Maybe. If it is limited to one state, or even a dozen states, certainly. If it spreads, then these complaints will be about as useful as bringing a watering can to a forest fire.

  • Big Tex says:

    Republicans didn’t offer any ideas to help the uninsured. They had no political incentive to. I would’ve wholehearted supported a plan to encourage wider use of HSA’s but the Republicans never even considered that. By removing themselves from the table, we got a worse bill. Imagine if they said “Give us the Stupak Amendment and HSA incentives and we’ll give you the rest of what you want.”

    http://www.opencongress.org/bill/111-h164/show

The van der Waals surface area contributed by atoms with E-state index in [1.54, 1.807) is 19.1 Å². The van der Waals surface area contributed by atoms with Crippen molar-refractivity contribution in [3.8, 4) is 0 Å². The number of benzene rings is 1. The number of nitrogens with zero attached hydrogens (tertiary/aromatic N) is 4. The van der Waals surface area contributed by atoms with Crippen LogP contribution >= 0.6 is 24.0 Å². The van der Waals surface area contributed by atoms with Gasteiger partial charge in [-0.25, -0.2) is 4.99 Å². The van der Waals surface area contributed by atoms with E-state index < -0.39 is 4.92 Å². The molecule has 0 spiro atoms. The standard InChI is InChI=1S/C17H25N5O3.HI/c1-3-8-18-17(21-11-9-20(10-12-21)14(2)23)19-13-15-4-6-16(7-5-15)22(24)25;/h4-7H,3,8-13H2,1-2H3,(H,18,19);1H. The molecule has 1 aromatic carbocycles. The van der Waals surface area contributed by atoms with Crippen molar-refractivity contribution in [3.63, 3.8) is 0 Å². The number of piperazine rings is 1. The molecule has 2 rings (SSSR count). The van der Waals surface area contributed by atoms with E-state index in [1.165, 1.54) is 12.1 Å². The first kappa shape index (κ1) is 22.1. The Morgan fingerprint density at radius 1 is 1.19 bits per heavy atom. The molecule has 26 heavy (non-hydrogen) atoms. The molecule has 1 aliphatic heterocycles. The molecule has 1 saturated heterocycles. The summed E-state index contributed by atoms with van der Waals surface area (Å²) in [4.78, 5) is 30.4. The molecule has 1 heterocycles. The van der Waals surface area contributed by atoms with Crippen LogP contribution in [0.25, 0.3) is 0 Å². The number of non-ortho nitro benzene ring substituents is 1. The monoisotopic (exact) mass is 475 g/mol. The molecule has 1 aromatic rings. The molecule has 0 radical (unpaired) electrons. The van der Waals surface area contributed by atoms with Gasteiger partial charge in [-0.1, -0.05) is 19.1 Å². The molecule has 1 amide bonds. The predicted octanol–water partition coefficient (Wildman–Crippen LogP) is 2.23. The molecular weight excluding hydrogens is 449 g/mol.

http://www.opencongress.org/bill/111-h1495/show

    http://www.opencongress.org/bill/111-h3400/show

    http://www.opencongress.org/bill/111-h3218/show

    http://www.opencongress.org/bill/111-h3970/show

    http://www.opencongress.org/bill/111-h1086/show

    http://www.opencongress.org/bill/111-h2607/show

    http://www.opencongress.org/bill/111-h3889/show

    http://www.opencongress.org/bill/111-h3468/show

    http://www.opencongress.org/bill/111-h3821/show

    http://www.opencongress.org/bill/111-h3887/show

    http://rules-republicans.house.gov/Media/PDF/RepublicanAlternative3962_9.pdf

  • Moe says:

    “If enough states nullify Obamacare – over 30 states are said to be considering such legislation – then it will come down to enforcement. Will it be worth the tension and hostility with the states to do all that would needed to be done to enforce a program that the vast majority of citizens want nothing to do with?”